1. No, I don’t hate. I don’t hate anyone. That’s where this has spiraled. I have no problem with the person who orders a GF bun and French fries, or a Gluten Free Pizza and a Miller Lite. I have a problem with the person who demeans the staff because they don’t know every ingredient in every item. Who asks for special preparation and then who knowingly and intentionally orders items with gluten in them, and quite honestly, you all should have a problem with that person too! That is the group. They also exist. I call them Gluten Free Fad Dieters. Don’t demean my staff, don’t hold out a tip because of a lack of choices when you knowingly ordered items with gluten in them anyway. That is the reason servers ask the question, because they more than likely had someone earlier that week who demeaned, demanded, then ordered gluten anyway. This is a battle we are all on the same side of. Except that someone was offended by a sign. A sign calling out the idiocy of gluten free as a fad. I love all of your passion, but you’re directing it at the wrong dude.

      1. Jordan, maybe just leave it as fad dieting as a whole and don’t focus in on the gluten part of it. Unfortunately, our community has been on the defensive a lot lately due to the lazy narrative that Gluten free is just a fad diet.
        This is part of the reasoning on why the humor has been taken away from many of us. Its hard to find things funny when you have to defend yourself so much. We just want to change the narrative and remove the unnecessary negativity directed at us.

        One last note Jordan, A lot of people going gluten free for health reasons for the first time are learning how to eat with each meal. We learn what we can and can’t have and sometimes find out the hard way what we really can’t have. It took me awhile to learn to check EVERYTHING, but some diners may be new to this and have no idea Miller Lite has gluten in it. I know it sounds silly, but you may be helping them out by asking them if they are aware it has gluten.

  22. My 5 year old and I have been been officially diagnosed as “Non-Celiac Gluten Sensitive”. Our Celiac tests always come back negative, but my mom and her 2 sisters have been diagnosed as having the disease. My son’s scope was normal so the GI specialist gave the NCGS diagnosis and after all the anecdotal evidence of failure to thrive since he was 6 months old and started solids, put him on the gluten free diet. Miracle of miracles, he is thriving and wants to eat. So yes, I tend to get angry and annoyed when people like Jordan say people like us are fakers. After being glutened twice on vacation in restaurants, even though we were so careful and asked so many questions, we gave up and bought GF bread and made sandwiches in our room. Because people like Jordan don’t care and aren’t careful because they’ve already formed their opinions. So fine, all I can do with my money is take it where it counts. In my city we are lucky enough to have a strictly gluten free diner. We go there only. We also have a few gluten free bakeries and we go there. I’ll pay more for quality and assurance and there are no ridiculous jokes there. There the community gets it and it doesn’t matter if you are Celiac, Sensitive, Intolerant, Allergic or what. Because really, who would chose to be gluten free unless you had to be?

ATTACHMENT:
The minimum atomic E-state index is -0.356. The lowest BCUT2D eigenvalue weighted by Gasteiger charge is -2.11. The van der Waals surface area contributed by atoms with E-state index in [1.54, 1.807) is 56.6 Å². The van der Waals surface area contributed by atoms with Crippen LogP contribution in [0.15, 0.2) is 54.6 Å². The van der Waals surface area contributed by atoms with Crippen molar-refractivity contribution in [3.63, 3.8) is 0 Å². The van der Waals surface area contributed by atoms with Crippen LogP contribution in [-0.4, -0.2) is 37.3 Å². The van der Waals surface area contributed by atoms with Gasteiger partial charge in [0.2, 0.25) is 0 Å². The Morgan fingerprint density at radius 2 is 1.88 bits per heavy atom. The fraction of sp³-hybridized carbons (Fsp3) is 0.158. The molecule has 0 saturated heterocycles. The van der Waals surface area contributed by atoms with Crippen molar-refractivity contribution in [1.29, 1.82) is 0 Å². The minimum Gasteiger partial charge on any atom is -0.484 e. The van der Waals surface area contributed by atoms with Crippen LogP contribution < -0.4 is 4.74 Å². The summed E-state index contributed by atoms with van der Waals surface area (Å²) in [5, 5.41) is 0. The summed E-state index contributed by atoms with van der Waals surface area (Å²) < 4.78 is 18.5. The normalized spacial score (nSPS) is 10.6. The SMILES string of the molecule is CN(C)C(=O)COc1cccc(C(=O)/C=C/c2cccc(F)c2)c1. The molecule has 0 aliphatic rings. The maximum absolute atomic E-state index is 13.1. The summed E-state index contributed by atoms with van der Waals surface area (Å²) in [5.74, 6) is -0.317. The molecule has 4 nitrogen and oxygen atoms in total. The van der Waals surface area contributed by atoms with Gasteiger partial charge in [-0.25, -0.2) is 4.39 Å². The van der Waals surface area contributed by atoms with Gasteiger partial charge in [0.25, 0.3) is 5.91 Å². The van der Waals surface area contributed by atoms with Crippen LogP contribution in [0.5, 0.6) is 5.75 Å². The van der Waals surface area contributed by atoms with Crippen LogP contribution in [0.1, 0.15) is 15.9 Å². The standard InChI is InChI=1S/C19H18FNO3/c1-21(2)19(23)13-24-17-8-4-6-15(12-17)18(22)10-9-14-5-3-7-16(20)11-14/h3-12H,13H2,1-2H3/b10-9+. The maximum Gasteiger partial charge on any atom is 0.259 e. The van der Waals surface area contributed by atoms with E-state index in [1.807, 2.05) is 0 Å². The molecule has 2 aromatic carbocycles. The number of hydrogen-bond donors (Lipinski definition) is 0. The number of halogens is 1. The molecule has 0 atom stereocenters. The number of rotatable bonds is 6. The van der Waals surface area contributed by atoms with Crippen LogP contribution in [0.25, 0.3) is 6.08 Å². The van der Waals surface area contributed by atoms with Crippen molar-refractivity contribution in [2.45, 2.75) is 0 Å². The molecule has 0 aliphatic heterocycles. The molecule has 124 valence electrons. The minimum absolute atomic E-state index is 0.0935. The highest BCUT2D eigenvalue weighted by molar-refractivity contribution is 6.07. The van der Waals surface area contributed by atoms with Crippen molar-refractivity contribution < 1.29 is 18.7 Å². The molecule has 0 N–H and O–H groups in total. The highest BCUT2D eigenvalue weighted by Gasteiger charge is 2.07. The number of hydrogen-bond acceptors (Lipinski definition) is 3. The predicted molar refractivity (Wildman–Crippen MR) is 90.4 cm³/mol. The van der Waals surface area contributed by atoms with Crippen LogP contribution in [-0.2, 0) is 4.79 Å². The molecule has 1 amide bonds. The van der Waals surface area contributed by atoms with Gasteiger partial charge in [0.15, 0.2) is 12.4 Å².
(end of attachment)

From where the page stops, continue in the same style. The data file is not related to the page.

23. I take it as a sign that people are aware of it. I AM offended when people I know make comments to me personally.

    Lighten up folks.

    And before you attack me, I’ve been Celiac for 35 years, and Type 1 diabetic for 43.

  24. Wow to Jordan? Wow to some of these responses! I’m SHOCKED that so many people on here claim to have no heard of “gluten-free” being a fad. Sure, modern medicine has made it easier to diagnose Celiac(s) Disease, but there are many, many people out there who chose to be GF. Just like there are people who chose to be vegan, vegetarian, dairy-free, and all those other special diets.
    Perhaps you truly have CD, have lived with it your entire life, and are completely unaware of the sudden rise in people claiming a need to be gluten free. But if you have CD, you know that there are many tests and doctor visits that go into this diagnosis. Living a gluten free lifestyle vs. actually having CD are 2 completely different things. People do choose to be gluten-free. Frequently. But then they need to commit to that lifestyle. It’s completely hypocritical and frustrating to a restauranteur who specially prepares a GF meal and then watches that person indulge in a gluten-laced beverage or dessert. Yes, the customer is paying, and therefore helping the business. But that doesn’t mean it isn’t frustrating. Especially if that customer was difficult.

    Then there are the folks who are gluten-sensitive, but aren’t truly diagnosed with Celiac. The surprising thing with this is that removing gluten-laden foods also tends to mean removing carbs. It’s REALLY easy to place “blame” on gluten, when in reality, you’re also removing many bad carbs from your diet, too. Could it be – just possibly – that you’re feeling better because you’re actually paying close attention to what you’re eating and removing bad carbs? Call me crazy. I make my living as a nutrition consultant. I work with special diets on the regular. I have seen many a person claim to be gluten-sensitive, but when we analyze what they were eating, there was a lot more going on than just being sensitive to the gluten protein. There were high amounts of carbs with little to no vegetables, healthy proteins, fruits. When removing items containing gluten, you end up bringing more of those types of food into your diet, which most people should! Reducing your carbs and increasing your intake of fruits, vegetables, and protein will make anyone feel better.